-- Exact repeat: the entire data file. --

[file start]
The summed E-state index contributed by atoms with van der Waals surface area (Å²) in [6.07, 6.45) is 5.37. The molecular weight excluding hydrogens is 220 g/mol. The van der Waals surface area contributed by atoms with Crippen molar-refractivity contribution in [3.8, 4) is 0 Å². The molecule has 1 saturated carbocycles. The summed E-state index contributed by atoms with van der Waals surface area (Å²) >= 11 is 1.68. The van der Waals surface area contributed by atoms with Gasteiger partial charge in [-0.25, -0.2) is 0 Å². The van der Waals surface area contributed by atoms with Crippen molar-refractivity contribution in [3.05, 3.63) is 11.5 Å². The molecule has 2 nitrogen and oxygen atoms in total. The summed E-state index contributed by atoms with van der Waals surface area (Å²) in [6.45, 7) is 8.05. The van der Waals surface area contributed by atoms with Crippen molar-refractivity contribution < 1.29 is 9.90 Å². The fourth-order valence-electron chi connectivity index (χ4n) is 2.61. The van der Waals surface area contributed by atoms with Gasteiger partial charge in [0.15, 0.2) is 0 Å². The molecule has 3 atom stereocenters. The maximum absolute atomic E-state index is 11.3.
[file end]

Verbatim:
The summed E-state index contributed by atoms with van der Waals surface area (Å²) in [6.07, 6.45) is 5.37. The molecular weight excluding hydrogens is 220 g/mol. The van der Waals surface area contributed by atoms with Crippen molar-refractivity contribution in [3.8, 4) is 0 Å². The molecule has 1 saturated carbocycles. The summed E-state index contributed by atoms with van der Waals surface area (Å²) >= 11 is 1.68. The van der Waals surface area contributed by atoms with Gasteiger partial charge in [-0.25, -0.2) is 0 Å². The van der Waals surface area contributed by atoms with Crippen molar-refractivity contribution in [3.05, 3.63) is 11.5 Å². The molecule has 2 nitrogen and oxygen atoms in total. The summed E-state index contributed by atoms with van der Waals surface area (Å²) in [6.45, 7) is 8.05. The van der Waals surface area contributed by atoms with Crippen molar-refractivity contribution < 1.29 is 9.90 Å². The fourth-order valence-electron chi connectivity index (χ4n) is 2.61. The van der Waals surface area contributed by atoms with Gasteiger partial charge in [0.15, 0.2) is 0 Å². The molecule has 3 atom stereocenters. The maximum absolute atomic E-state index is 11.3.